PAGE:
In line with previous publications on the effect of augmentation of labor with oxytocin, which have reported small or statistically non-significant associations between augmentation of labor and adverse perinatal outcomes,8-12 our large-scale study found no increased risk of intrapartum stillbirth and first-day mortality. On the other hand, we found an increased risk of neonatal resuscitation, low Apgar score, and neonatal death before discharge among women who had labor augmented with oxytocin, which suggests that oxytocin to augment labor might have harmful effects when used in low-resource contexts. Although our conflicting results regarding perinatal outcomes might be due to a type II bias, as described above, Bakker et al, who analyzed low pH in the umbilical cord artery at birth among women who had labor augmented with oxytocin, suggest the association between augmentation of labor and fetal acidosis is most likely the result of increased uterine activity and not of the oxytocin itself.35 This is also in line with a UK case-control study, which found that oxytocin did not increase base-line fetal heart rate or short-term variability when given according to a routine regimen.14 As our study provides no information on whether indications of augmentation of labor with oxytocin were valid, to what extent clinical guidelines were adhered to, and if study participants were subjected to uterine hyperstimulation, we recommend that future studies from low-resource settings should focus on health-care professionals’ monitoring of uterine contractions during augmentation of labor with oxytocin, the role of hyperstimulation in relation to adverse perinatal outcomes, and evaluation of clinical guidelines for labor augmentation. Such evidence will be imperative to ensure a cautious use of oxytocin to augment labor.3, 5, 36 The lack of statistically significant associations between augmentation of labor and adverse perinatal outcomes found in low-volume hospitals was most likely due to a smaller sample size in these hospitals.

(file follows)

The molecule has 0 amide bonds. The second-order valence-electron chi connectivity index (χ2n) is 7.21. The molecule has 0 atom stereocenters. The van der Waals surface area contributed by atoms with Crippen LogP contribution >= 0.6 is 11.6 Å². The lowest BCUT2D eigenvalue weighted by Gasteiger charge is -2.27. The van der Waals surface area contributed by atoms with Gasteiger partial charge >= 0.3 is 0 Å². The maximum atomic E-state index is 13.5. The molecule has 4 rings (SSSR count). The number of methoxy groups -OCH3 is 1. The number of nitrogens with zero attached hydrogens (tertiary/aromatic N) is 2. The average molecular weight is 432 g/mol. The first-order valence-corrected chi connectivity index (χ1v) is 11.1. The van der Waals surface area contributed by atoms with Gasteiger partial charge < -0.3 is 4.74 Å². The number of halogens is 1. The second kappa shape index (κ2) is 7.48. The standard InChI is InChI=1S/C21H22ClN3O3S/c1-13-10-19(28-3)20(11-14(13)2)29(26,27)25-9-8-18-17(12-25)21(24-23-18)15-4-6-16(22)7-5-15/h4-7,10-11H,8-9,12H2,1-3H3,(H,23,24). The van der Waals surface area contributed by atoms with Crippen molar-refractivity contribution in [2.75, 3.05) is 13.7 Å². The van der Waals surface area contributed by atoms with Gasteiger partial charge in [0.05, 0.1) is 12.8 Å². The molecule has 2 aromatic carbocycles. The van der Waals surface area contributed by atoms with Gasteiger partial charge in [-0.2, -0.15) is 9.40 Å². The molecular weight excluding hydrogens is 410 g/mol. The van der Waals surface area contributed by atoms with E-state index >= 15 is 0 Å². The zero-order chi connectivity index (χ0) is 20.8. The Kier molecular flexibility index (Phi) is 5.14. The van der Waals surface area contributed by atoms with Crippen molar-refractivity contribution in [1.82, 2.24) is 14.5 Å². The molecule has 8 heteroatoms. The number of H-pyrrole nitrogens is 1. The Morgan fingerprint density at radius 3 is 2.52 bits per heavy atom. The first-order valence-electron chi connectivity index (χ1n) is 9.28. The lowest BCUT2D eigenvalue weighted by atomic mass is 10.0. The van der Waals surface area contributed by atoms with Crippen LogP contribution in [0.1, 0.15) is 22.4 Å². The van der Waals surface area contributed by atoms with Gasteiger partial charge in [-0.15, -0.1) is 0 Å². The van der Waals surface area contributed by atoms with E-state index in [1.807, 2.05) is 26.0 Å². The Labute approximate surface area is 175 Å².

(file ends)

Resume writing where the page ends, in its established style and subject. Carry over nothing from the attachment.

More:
As emphasized by the WHO,1 augmentation of labor should only be performed if the mother is properly monitored. A positive effect of augmentation of labor with oxytocin in our setting was that it seemed to have triggered an increased commitment among health-care professionals, resulting in better partograph use and fetal heart rate monitoring than among those women who did not have labor augmented with oxytocin. The quality of intrapartum monitoring was, however, far from meeting the WHO standards, as reported from other low-resource settings,17-19 and the majority of women only had fetal heart rate monitoring performed sporadically or once. In contrast to previous studies that have reported a limited effect of augmentation of labor with oxytocin on CS rates,8-13 women in our study who received augmentation of labor with oxytocin had a significantly lower risk of CS than women who received no augmentation of labor, even after adjusting for socio-economic and obstetric characteristics and events. These results are in line with an intervention study in Zanzibar, where the CS rate increased as the total oxytocin use to argument labor dropped from 22% to 12%, although the authors do not interpret the oxytocin drop to have had a casual effect on the CS rate.3 Given the global concern of CS overuse,31, 37-39 our results highlight that augmentation of labor, as part of active management of labor, has a potential to avert unnecessary operations.

    5 CONCLUSION

    Although augmentation of labor with oxytocin in low-resource settings might be associated with beneficial effects such as improved partograph use, improved fetal heart rate monitoring, and a lower risk of CS, its use may also lead to an increased risk of adverse perinatal outcomes such as bag-and-mask ventilation, low Apgar score, and neonatal death. We urge for a cautious use of oxytocin to augment labor in low-resource contexts, and call for future studies to evaluate and suggest guidelines for augmentation of labor suitable for low-resource settings, to ensure optimal outcomes for mothers and newborns.

    ACKNOWLEDGMENTS

    We would like to thank Rejina Gurung, Omkar Basnet, and the data collection team for their thorough work in managing the data collection for the current study.

      CONFLICT OF INTEREST

      None.